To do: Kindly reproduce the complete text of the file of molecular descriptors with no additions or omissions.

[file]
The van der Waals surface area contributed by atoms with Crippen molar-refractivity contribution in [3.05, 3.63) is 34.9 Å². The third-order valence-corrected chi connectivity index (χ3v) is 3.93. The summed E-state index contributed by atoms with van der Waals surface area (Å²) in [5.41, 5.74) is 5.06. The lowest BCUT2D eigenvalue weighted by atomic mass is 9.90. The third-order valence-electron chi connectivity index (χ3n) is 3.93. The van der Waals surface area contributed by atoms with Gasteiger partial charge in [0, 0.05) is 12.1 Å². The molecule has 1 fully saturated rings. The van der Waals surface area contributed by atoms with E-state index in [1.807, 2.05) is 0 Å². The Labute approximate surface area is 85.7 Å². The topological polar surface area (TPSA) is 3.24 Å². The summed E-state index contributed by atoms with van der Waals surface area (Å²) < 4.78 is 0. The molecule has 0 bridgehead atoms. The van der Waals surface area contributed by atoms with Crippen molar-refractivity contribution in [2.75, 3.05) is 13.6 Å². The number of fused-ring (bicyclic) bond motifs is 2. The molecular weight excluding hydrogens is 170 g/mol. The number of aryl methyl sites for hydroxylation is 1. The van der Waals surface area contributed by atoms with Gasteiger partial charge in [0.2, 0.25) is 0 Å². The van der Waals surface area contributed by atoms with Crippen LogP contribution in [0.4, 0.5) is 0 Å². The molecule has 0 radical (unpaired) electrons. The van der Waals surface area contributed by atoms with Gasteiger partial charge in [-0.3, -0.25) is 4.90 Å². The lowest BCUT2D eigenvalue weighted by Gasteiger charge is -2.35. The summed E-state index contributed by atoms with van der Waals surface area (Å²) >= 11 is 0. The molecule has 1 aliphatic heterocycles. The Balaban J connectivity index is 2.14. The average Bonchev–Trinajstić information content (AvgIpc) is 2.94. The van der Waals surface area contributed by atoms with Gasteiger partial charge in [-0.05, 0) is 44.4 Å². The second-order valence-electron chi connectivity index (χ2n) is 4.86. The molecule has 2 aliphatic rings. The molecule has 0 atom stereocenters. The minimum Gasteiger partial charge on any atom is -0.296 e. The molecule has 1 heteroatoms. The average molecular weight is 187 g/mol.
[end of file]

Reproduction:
The van der Waals surface area contributed by atoms with Crippen molar-refractivity contribution in [3.05, 3.63) is 34.9 Å². The third-order valence-corrected chi connectivity index (χ3v) is 3.93. The summed E-state index contributed by atoms with van der Waals surface area (Å²) in [5.41, 5.74) is 5.06. The lowest BCUT2D eigenvalue weighted by atomic mass is 9.90. The third-order valence-electron chi connectivity index (χ3n) is 3.93. The van der Waals surface area contributed by atoms with Gasteiger partial charge in [0, 0.05) is 12.1 Å². The molecule has 1 fully saturated rings. The van der Waals surface area contributed by atoms with E-state index in [1.807, 2.05) is 0 Å². The Labute approximate surface area is 85.7 Å². The topological polar surface area (TPSA) is 3.24 Å². The summed E-state index contributed by atoms with van der Waals surface area (Å²) < 4.78 is 0. The molecule has 0 bridgehead atoms. The van der Waals surface area contributed by atoms with Crippen molar-refractivity contribution in [2.75, 3.05) is 13.6 Å². The number of fused-ring (bicyclic) bond motifs is 2. The molecular weight excluding hydrogens is 170 g/mol. The number of aryl methyl sites for hydroxylation is 1. The van der Waals surface area contributed by atoms with Gasteiger partial charge in [0.2, 0.25) is 0 Å². The van der Waals surface area contributed by atoms with Crippen LogP contribution in [0.4, 0.5) is 0 Å². The molecule has 0 radical (unpaired) electrons. The van der Waals surface area contributed by atoms with Gasteiger partial charge in [-0.3, -0.25) is 4.90 Å². The lowest BCUT2D eigenvalue weighted by Gasteiger charge is -2.35. The summed E-state index contributed by atoms with van der Waals surface area (Å²) >= 11 is 0. The molecule has 1 aliphatic heterocycles. The Balaban J connectivity index is 2.14. The average Bonchev–Trinajstić information content (AvgIpc) is 2.94. The van der Waals surface area contributed by atoms with Gasteiger partial charge in [-0.05, 0) is 44.4 Å². The second-order valence-electron chi connectivity index (χ2n) is 4.86. The molecule has 2 aliphatic rings. The molecule has 0 atom stereocenters. The minimum Gasteiger partial charge on any atom is -0.296 e. The molecule has 1 heteroatoms. The average molecular weight is 187 g/mol.